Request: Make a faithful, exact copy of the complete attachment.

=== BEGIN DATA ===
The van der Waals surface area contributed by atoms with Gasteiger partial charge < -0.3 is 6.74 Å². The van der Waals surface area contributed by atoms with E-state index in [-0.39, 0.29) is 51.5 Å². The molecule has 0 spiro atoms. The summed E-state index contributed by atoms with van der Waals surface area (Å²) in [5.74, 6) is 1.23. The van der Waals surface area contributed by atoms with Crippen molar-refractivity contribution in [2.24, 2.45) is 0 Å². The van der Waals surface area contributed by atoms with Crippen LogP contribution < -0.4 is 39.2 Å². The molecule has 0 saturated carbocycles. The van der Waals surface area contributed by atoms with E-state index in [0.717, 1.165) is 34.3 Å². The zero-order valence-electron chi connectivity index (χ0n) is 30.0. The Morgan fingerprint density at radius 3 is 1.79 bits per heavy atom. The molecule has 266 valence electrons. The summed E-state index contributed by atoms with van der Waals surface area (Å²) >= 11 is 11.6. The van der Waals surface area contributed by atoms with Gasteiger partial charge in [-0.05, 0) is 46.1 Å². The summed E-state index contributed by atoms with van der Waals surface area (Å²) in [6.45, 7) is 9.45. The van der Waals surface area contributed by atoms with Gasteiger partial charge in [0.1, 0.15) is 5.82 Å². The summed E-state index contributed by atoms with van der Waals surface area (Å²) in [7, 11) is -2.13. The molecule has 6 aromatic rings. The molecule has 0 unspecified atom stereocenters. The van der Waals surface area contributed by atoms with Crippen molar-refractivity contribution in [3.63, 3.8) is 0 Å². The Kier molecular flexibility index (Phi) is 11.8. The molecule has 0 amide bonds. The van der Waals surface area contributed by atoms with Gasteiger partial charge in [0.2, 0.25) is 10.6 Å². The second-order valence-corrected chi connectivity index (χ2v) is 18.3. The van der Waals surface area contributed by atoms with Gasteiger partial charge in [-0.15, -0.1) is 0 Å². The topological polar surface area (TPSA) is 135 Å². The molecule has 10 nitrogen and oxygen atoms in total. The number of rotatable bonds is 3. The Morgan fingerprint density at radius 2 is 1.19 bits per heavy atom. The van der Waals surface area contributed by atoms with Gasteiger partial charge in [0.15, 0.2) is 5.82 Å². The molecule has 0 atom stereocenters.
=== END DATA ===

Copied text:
The van der Waals surface area contributed by atoms with Gasteiger partial charge < -0.3 is 6.74 Å². The van der Waals surface area contributed by atoms with E-state index in [-0.39, 0.29) is 51.5 Å². The molecule has 0 spiro atoms. The summed E-state index contributed by atoms with van der Waals surface area (Å²) in [5.74, 6) is 1.23. The van der Waals surface area contributed by atoms with Crippen molar-refractivity contribution in [2.24, 2.45) is 0 Å². The van der Waals surface area contributed by atoms with Crippen LogP contribution < -0.4 is 39.2 Å². The molecule has 0 saturated carbocycles. The van der Waals surface area contributed by atoms with E-state index in [0.717, 1.165) is 34.3 Å². The zero-order valence-electron chi connectivity index (χ0n) is 30.0. The Morgan fingerprint density at radius 3 is 1.79 bits per heavy atom. The molecule has 266 valence electrons. The summed E-state index contributed by atoms with van der Waals surface area (Å²) >= 11 is 11.6. The van der Waals surface area contributed by atoms with Gasteiger partial charge in [-0.05, 0) is 46.1 Å². The summed E-state index contributed by atoms with van der Waals surface area (Å²) in [6.45, 7) is 9.45. The van der Waals surface area contributed by atoms with Gasteiger partial charge in [0.1, 0.15) is 5.82 Å². The summed E-state index contributed by atoms with van der Waals surface area (Å²) in [7, 11) is -2.13. The molecule has 6 aromatic rings. The molecule has 0 unspecified atom stereocenters. The van der Waals surface area contributed by atoms with Crippen molar-refractivity contribution in [3.63, 3.8) is 0 Å². The Kier molecular flexibility index (Phi) is 11.8. The molecule has 0 amide bonds. The van der Waals surface area contributed by atoms with Gasteiger partial charge in [0.2, 0.25) is 10.6 Å². The second-order valence-corrected chi connectivity index (χ2v) is 18.3. The van der Waals surface area contributed by atoms with Gasteiger partial charge in [-0.15, -0.1) is 0 Å². The topological polar surface area (TPSA) is 135 Å². The molecule has 10 nitrogen and oxygen atoms in total. The number of rotatable bonds is 3. The Morgan fingerprint density at radius 2 is 1.19 bits per heavy atom. The van der Waals surface area contributed by atoms with Gasteiger partial charge in [0.15, 0.2) is 5.82 Å². The molecule has 0 atom stereocenters.